Regardless, it’s clear that Condon and Cumberatch weren’t trying to make a movie that would take down Assange or WikiLeaks – and they didn’t. Fifth Estate, despite its flaws and embellishments, does come out far more on the side of the truth-seekers. But in the process of trying to explain the Wikileaks and its online secret-sharing to a general audience, it managed to dumb down the world of the web in a way that seems alternately ostentatious and unnecessary. General audiences may not understand the nitty gritty technical details of online secret sharing, but a visualization of empty rooms lined with endless chairs don’t seem likely to help. Nor do they need to understand those details; simply understanding that WikiLeaks is a new online news-gathering tool will suffice.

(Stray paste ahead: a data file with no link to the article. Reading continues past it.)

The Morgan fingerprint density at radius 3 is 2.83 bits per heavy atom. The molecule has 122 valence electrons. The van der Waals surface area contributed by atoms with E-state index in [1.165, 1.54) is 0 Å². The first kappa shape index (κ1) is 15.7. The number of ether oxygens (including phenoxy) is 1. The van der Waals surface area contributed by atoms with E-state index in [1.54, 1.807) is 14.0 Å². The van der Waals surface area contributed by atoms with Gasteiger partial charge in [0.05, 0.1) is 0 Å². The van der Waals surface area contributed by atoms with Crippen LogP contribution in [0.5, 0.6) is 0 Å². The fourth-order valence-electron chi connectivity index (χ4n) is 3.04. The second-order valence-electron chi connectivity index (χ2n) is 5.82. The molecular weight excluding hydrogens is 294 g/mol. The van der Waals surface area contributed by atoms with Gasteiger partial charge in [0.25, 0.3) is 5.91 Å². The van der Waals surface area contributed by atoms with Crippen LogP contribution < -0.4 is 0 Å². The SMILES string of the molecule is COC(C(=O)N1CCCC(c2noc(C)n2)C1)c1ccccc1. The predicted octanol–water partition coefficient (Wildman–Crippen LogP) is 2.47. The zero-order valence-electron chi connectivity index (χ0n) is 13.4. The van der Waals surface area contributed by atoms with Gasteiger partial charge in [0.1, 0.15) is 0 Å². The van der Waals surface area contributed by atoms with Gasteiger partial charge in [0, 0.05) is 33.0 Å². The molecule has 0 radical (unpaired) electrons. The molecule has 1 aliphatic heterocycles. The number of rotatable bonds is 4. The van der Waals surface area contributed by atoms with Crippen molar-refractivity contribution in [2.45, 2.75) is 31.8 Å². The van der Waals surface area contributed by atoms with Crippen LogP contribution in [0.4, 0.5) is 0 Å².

Everything else is just political theater.